As ghostly and secret-laden as Jamie Stiehm presents the exquisite district of Hampstead in North London (Aug. 7), the rare atmosphere of the village is not impenetrable to facts.
There is no need for the writer's suggested guessing game concerning the residence of W. B. Yeats and Sylvia Plath in Primrose Hill. Yeats had not lived "around the block" but in the very house at 23 Fitzroy Road (from 1867 to 1874) that Plath leased in late 1962, a fact of which she was acutely and excitedly aware and indeed to which she assigned a near-mystical significance.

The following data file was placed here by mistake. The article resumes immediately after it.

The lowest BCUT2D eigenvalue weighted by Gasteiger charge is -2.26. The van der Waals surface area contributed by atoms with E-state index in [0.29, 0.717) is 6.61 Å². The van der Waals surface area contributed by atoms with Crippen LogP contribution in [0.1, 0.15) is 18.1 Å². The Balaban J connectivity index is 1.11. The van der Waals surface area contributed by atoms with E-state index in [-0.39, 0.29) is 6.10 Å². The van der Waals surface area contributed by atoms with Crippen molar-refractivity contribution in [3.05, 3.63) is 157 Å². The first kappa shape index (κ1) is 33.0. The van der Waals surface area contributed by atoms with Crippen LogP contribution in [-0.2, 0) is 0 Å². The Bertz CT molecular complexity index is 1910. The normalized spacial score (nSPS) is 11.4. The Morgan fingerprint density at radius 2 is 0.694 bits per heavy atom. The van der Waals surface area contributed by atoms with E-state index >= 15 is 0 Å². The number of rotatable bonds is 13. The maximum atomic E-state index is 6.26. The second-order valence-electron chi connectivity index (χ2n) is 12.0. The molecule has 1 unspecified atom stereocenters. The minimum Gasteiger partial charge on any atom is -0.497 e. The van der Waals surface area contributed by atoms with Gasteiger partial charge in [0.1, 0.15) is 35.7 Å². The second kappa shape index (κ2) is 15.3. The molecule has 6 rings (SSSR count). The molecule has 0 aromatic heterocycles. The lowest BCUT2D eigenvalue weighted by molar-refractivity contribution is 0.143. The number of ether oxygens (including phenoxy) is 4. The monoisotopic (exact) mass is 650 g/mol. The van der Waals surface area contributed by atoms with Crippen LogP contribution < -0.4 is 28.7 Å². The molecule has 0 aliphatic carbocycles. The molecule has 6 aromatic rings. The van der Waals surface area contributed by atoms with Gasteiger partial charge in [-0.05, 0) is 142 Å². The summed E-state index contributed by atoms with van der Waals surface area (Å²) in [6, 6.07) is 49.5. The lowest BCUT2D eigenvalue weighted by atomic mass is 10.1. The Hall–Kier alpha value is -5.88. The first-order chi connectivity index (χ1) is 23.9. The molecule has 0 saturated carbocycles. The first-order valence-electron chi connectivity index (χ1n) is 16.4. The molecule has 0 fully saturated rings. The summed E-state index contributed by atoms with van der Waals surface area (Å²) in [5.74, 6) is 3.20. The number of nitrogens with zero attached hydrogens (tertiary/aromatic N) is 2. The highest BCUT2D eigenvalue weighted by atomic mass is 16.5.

Perhaps Stiehm was confusing this residence with one at 7 Chalcot Square, which was the first home in England of Plath and Ted Hughes and is around the corner from Fitzroy Road.
Stiehm's description of Keats House in Downshire Hill, Hampstead, as being "far from poetic poverty" does a disservice to John Keats. The half of the house in which Keats lived for 1 1/2 years belonged to his good friend, Charles Armitage Brown, and Keats was only a paying guest, contributing a modest monthly sum to the household expenses. To imply that he lived in the lap of luxury when he struggled all his brief life with a serious lack of income is ironic and misleading.
A feature about the district is very welcome, but so would be more careful reporting.